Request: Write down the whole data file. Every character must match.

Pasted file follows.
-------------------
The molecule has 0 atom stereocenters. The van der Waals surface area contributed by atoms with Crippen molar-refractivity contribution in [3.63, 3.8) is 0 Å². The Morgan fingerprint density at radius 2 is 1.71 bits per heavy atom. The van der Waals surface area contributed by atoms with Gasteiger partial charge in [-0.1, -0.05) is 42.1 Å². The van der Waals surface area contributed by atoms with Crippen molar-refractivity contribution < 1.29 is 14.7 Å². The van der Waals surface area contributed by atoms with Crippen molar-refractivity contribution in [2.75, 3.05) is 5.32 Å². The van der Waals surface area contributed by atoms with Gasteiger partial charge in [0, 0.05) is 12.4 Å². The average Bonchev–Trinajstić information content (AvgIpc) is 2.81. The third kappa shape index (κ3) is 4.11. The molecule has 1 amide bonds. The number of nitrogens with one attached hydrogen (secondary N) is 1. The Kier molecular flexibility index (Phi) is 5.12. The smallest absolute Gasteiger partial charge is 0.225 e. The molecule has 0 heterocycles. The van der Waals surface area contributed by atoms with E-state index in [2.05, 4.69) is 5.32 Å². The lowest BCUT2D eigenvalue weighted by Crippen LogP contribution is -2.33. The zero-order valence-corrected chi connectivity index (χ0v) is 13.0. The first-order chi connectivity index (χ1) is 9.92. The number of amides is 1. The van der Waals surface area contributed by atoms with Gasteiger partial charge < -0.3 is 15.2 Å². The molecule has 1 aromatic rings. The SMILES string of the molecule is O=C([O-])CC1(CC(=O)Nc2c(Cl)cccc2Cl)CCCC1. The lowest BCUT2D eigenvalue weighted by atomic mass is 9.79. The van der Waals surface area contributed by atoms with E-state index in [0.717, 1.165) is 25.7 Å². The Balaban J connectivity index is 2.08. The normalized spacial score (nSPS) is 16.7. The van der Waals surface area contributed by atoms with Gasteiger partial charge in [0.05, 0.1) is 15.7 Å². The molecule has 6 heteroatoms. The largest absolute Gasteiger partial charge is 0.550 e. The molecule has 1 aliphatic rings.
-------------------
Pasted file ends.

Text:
The molecule has 0 atom stereocenters. The van der Waals surface area contributed by atoms with Crippen molar-refractivity contribution in [3.63, 3.8) is 0 Å². The Morgan fingerprint density at radius 2 is 1.71 bits per heavy atom. The van der Waals surface area contributed by atoms with Gasteiger partial charge in [-0.1, -0.05) is 42.1 Å². The van der Waals surface area contributed by atoms with Crippen molar-refractivity contribution < 1.29 is 14.7 Å². The van der Waals surface area contributed by atoms with Crippen molar-refractivity contribution in [2.75, 3.05) is 5.32 Å². The van der Waals surface area contributed by atoms with Gasteiger partial charge in [0, 0.05) is 12.4 Å². The average Bonchev–Trinajstić information content (AvgIpc) is 2.81. The third kappa shape index (κ3) is 4.11. The molecule has 1 amide bonds. The number of nitrogens with one attached hydrogen (secondary N) is 1. The Kier molecular flexibility index (Phi) is 5.12. The smallest absolute Gasteiger partial charge is 0.225 e. The molecule has 0 heterocycles. The van der Waals surface area contributed by atoms with E-state index in [2.05, 4.69) is 5.32 Å². The lowest BCUT2D eigenvalue weighted by Crippen LogP contribution is -2.33. The zero-order valence-corrected chi connectivity index (χ0v) is 13.0. The first-order chi connectivity index (χ1) is 9.92. The number of amides is 1. The van der Waals surface area contributed by atoms with Gasteiger partial charge < -0.3 is 15.2 Å². The molecule has 1 aromatic rings. The SMILES string of the molecule is O=C([O-])CC1(CC(=O)Nc2c(Cl)cccc2Cl)CCCC1. The lowest BCUT2D eigenvalue weighted by atomic mass is 9.79. The van der Waals surface area contributed by atoms with E-state index in [0.717, 1.165) is 25.7 Å². The Balaban J connectivity index is 2.08. The normalized spacial score (nSPS) is 16.7. The van der Waals surface area contributed by atoms with Gasteiger partial charge in [0.05, 0.1) is 15.7 Å². The molecule has 6 heteroatoms. The largest absolute Gasteiger partial charge is 0.550 e. The molecule has 1 aliphatic rings.